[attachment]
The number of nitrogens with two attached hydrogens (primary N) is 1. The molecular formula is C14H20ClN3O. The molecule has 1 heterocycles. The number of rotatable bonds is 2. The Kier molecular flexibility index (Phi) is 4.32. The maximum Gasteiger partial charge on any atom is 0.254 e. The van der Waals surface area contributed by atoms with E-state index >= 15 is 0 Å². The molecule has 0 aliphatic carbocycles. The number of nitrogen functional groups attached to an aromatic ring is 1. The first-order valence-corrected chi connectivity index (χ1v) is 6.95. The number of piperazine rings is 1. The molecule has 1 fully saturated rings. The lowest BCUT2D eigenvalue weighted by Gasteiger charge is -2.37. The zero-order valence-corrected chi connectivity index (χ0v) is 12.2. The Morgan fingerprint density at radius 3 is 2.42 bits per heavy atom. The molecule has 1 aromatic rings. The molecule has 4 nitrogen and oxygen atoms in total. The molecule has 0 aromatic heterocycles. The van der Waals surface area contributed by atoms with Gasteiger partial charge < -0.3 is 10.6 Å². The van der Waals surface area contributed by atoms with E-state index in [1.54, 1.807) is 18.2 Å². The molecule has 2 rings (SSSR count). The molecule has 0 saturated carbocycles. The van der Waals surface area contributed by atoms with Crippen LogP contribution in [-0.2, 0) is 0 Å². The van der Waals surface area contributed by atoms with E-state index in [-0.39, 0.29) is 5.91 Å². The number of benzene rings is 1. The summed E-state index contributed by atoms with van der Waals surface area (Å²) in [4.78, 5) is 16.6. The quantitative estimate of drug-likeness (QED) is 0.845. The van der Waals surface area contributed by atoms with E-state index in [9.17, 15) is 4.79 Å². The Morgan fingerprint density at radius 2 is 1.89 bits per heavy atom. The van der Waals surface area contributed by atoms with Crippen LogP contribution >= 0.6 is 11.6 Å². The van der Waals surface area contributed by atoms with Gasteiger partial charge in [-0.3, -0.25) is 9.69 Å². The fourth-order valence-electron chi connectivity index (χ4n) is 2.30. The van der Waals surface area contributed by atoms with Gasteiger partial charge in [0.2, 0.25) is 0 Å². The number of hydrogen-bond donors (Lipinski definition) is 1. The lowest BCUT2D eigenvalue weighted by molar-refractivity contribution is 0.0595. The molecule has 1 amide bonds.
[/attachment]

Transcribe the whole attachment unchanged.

The number of nitrogens with two attached hydrogens (primary N) is 1. The molecular formula is C14H20ClN3O. The molecule has 1 heterocycles. The number of rotatable bonds is 2. The Kier molecular flexibility index (Phi) is 4.32. The maximum Gasteiger partial charge on any atom is 0.254 e. The van der Waals surface area contributed by atoms with E-state index >= 15 is 0 Å². The molecule has 0 aliphatic carbocycles. The number of nitrogen functional groups attached to an aromatic ring is 1. The first-order valence-corrected chi connectivity index (χ1v) is 6.95. The number of piperazine rings is 1. The molecule has 1 fully saturated rings. The lowest BCUT2D eigenvalue weighted by Gasteiger charge is -2.37. The zero-order valence-corrected chi connectivity index (χ0v) is 12.2. The Morgan fingerprint density at radius 3 is 2.42 bits per heavy atom. The molecule has 1 aromatic rings. The molecule has 4 nitrogen and oxygen atoms in total. The molecule has 0 aromatic heterocycles. The van der Waals surface area contributed by atoms with Gasteiger partial charge < -0.3 is 10.6 Å². The van der Waals surface area contributed by atoms with E-state index in [1.54, 1.807) is 18.2 Å². The molecule has 2 rings (SSSR count). The molecule has 0 saturated carbocycles. The van der Waals surface area contributed by atoms with Crippen LogP contribution in [-0.2, 0) is 0 Å². The van der Waals surface area contributed by atoms with E-state index in [-0.39, 0.29) is 5.91 Å². The number of benzene rings is 1. The summed E-state index contributed by atoms with van der Waals surface area (Å²) in [4.78, 5) is 16.6. The quantitative estimate of drug-likeness (QED) is 0.845. The van der Waals surface area contributed by atoms with E-state index in [9.17, 15) is 4.79 Å². The Morgan fingerprint density at radius 2 is 1.89 bits per heavy atom. The van der Waals surface area contributed by atoms with Crippen LogP contribution >= 0.6 is 11.6 Å². The van der Waals surface area contributed by atoms with Gasteiger partial charge in [-0.3, -0.25) is 9.69 Å². The fourth-order valence-electron chi connectivity index (χ4n) is 2.30. The van der Waals surface area contributed by atoms with Gasteiger partial charge in [0.2, 0.25) is 0 Å². The number of hydrogen-bond donors (Lipinski definition) is 1. The lowest BCUT2D eigenvalue weighted by molar-refractivity contribution is 0.0595. The molecule has 1 amide bonds.